Boka Tako Truck, Flower Child, Gelati Celesti Ice Cream, King of Pops,
Mosaic, Phal’s Spring Rolls, RVA Vegan

ART:
Bon Air Naturals, Flood Factory, Jewelry by Leann & Teresa, MA’s Madhouse,
New Normal Apparel, Red Lintu, Sirius Jewelry, The Henna Lady, Wandering Cow Farm

Market at First Fridays

SATURDAY: South of the James Market

8 AM – Noon:  Peaches, watermelon, corn, tomatoes and so much more! Below is a map of the vendors we expect to see this Saturday. (spots are subject to change)

South of the James Market

 

SATURDAY: Midlothian Mines Farmers Market

1 PM – 4PM: At our Midlothian Market we’ll have produce, meat, baked goods, soap and jewelry from these fine local businesses: C Glass Creations, Flower Child, Real Country Sausage, Red Lintu, Walnut Hill Farm, Wandering Cow Farm and Whispering Winds Farm. Stop in to Urban Farmhouse Market and Cafe for more tasty treats!

watermelon walnut hill farm

SUNDAY: Music in the Park

6PM – 8PM: Music in the Park welcomes the Granddaddies of RVA Blues – L’il Ronnie and the Grand Dukes! It should be a Down Home Blast! So pack a picnic and bring friends and family to Forest Hill Park. You don’t want to miss this free family fun!

grand dukes

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A Farmer’s Life – Still Life Competition

Saturday, you may have seen RVA Has Talent’s Still Life Competition underway at the South of the James Market.

RVA Has Talent (3)

This RVA Has Talent contest aims to bring together Richmond’s visual artists, nonprofits & market vendors through a community-wide campaign that embraces the local arts & farmers.

Every Thursday in July at the Short Pump Town Center Farmers Market & Saturdays in July and August at the South of the James Market, artists will paint items from market vendors. Winners in each round will be determined by your votes with the First Place Artist in the final round receiving $500 to paint Nacho Mama’s store front in Carytown and a fundraiser for their charitable sponsor. (Artist – $300 & Charitable Sponsor – $200) The artist will also be featured in GRID Magazine.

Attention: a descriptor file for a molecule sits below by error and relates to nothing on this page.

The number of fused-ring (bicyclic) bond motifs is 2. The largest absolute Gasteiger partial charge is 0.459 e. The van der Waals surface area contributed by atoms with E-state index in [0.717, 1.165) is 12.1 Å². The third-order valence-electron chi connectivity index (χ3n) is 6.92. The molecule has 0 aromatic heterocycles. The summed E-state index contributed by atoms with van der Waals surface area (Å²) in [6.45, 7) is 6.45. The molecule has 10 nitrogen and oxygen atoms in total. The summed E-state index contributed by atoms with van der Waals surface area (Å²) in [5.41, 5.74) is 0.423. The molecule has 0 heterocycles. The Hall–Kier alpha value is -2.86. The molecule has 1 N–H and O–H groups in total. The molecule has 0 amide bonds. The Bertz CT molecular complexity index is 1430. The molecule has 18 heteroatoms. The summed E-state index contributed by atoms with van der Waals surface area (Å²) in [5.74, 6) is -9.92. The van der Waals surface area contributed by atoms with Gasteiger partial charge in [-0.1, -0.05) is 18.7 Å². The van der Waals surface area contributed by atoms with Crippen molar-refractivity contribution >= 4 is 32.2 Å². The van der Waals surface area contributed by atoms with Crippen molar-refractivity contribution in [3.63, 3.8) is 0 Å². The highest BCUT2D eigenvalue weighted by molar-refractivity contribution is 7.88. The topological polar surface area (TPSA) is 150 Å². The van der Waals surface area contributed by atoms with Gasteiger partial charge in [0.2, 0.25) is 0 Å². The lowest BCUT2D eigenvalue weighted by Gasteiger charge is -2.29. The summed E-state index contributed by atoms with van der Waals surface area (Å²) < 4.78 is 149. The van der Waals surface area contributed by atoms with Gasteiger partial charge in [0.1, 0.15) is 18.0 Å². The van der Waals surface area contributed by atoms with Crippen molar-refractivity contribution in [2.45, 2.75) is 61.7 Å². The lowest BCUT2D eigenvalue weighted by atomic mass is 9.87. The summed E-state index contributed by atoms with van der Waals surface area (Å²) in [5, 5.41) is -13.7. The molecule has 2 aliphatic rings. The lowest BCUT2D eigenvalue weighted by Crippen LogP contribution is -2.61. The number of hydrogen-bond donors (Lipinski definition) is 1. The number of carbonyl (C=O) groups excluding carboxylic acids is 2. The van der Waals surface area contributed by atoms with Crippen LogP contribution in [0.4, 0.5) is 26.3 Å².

Artists! There is still time to enter. Head on over to RVAHasTalent.com for the details!

rva has talent still life competition

 

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Meet Your Artisan: Dixie Pots Clayworks

Potter Tamurlaine Dixie McLean Melby of Dixie Pots Clayworks joins us tomorrow at the South of the James Market. She creates functional, hand-thrown pieces for everyday use. She works to make each piece unique and eye-catching through a combination of techniques, including form-altering, slip-trailing, hand-painting and carving.

Dixie Pots

When and how did you get started?
I began taking pottery classes at the Visual Arts Center of Richmond five years ago, as a hobby and a way to reduce stress. It’s a great studio with awesome instructors who encouraged me to look for places to sell my work, which I started doing this year.

Dixie Pots Tamurlaine (2)

When you’re not vending at the farmers market, what do you spend your time doing?